Ohio University spends about $4,600 each year maintaining its emergency phones on campus, according to a university spokesperson. But police say they can’t remember them ever being used in an emergency or crime in progress.
Many universities and colleges provide emergency phones marked with blue lights, but several universities have moved away from the technology in recent years, claiming the phones are rarely used. At OU, if a student pushes the button of one of the 78 emergency phones on campus, it will direct them to the OU Police Department dispatch lines.
The University of California Davis began removing all 107 of its public safety phones in 2011. It replaced them with 18 key-service phones on campus. The phones cost UC Davis a total of about $36,000 to maintain annually.
In 2015, the University of Colorado Boulder began removing some of its 80 blue light phones due to the availability of cell phones. A news release from the Colorado University Police Department chief read that more than 90 percent of the calls CUPD received from the blue light phones were pranks or hang-ups.
The blue light phones at OU are not always blue, but most have a blue light on the top of them. Some have a grey box; some are green. They’re scattered throughout campus — next to most residence halls, on College Green or by the bike path.
The Office of Information Technology tests each of the blue light phones on a monthly basis, OU Spokesperson Dan Pittman said.
Most of the time when someone presses the button, it’s a prank or test, OUPD Lt. Tim Ryan said. People often push them and then walk away.
The South Green bike path light, located by the pumping station, accounts for 40 percent of all activations. It’s been tested or used more than 3,000 times since Jan. 1, 2017. It’s not clear why the phone has been activated so many times, but Ryan said the department isn’t receiving any legitimate calls from the phone.
“They’re not coming here,” Ryan said. “No one is calling us from the bike path to report something.”
The emergency light outside of Tiffin Hall is also often used, with more than 700 activations since Jan. 1, 2017. The light outside of Bromley has been used more than 700 times as well.
Ryan can’t remember any time OUPD was dispatched to a crime in progress because of a blue light phone.
“I think people push them and keep walking. I think that’s the number one reason,” Ryan said. “Sometimes drunk people push them and think they’re calling something, but they’re not and then walk away. When we get them, they’re either being tested by OIT, or someone has pushed it not wanting the police.”
If a phone is pressed and the dispatch officer does not hear anything, OUPD usually has to go to the location due to protocol, Ryan said.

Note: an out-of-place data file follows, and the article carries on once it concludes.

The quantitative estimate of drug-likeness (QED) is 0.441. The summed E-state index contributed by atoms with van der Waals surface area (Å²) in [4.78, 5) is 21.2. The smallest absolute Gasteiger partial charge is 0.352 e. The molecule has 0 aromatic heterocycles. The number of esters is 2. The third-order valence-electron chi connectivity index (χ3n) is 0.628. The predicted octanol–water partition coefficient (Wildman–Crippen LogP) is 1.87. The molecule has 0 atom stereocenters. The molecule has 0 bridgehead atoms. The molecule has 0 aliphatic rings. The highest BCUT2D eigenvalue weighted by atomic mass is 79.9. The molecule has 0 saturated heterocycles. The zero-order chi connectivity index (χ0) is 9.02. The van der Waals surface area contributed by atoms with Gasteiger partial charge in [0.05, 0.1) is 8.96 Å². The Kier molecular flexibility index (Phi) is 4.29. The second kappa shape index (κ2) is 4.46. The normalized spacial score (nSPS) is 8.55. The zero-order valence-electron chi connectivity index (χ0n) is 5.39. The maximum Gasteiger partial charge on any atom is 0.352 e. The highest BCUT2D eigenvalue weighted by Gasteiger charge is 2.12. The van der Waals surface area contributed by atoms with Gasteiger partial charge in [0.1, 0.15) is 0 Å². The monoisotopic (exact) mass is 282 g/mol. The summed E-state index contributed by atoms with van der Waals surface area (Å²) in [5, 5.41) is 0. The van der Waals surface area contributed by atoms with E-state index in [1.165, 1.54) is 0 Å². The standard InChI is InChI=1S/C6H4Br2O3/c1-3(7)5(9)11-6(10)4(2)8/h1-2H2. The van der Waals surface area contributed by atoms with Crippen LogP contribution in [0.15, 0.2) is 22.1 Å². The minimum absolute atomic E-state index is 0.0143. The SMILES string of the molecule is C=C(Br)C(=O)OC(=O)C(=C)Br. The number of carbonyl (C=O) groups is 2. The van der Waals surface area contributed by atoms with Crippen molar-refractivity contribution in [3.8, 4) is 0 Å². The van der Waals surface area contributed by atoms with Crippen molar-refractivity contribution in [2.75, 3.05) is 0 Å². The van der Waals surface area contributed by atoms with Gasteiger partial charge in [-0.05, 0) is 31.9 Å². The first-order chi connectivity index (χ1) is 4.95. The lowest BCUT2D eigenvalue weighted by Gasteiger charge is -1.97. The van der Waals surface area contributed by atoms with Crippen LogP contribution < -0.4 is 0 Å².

OU was not able to provide data to The Post for how many calls are real emergencies.
“Mass majority are false alarms,” Ryan said. “We had a dispatcher who retired after 25 years and said she can’t remember ever getting a call for a crime in progress.”
There are also known issues with some phones. The Ryors Hall emergency phone can’t dial out. The lights next to Armbruster House and the former phone at the since-demolished O’Bleness House are listed as “bad phones” in records provided by the university. Ryan said he didn’t know what that meant.
Athens Police Chief Tom Pyle said it’s easier for students to pull out their cell phones than to use the emergency phones.
Pyle said he thinks that most of the activations are pranks, because of the alarm patterns within the city.
“As an example, we have 400 alarms a month around the city, but maybe one of them is legitimate, for intruder, fire, whatever,” Pyle said. “The majority are false alarms.”
The City of Athens, however, doesn’t have an emergency system like the blue lights on campus, Pyle said. If someone needs emergency assistance, a cell phone is their best bet.
Alyssa Drexler, a sophomore studying music therapy, said she has never used a blue light phone or heard of someone using one. She said a cell phone would be her go-to in an emergency situation.
“I’ve never seen anyone use them or talk about them,” Drexler said. “We had classes about alcohol education, and being safe on campus, but I’ve never even heard of them mentioned.”
Ryan said he thinks these emergency phones make people feel safer on campus, even if they are rarely used.
“I don’t know that it actually makes you safer, but it makes people feel safer,” Ryan said. “I think that years ago, before everyone had a cell phone, it made sense to put phones just in case, but even then I don’t think they were used that often.”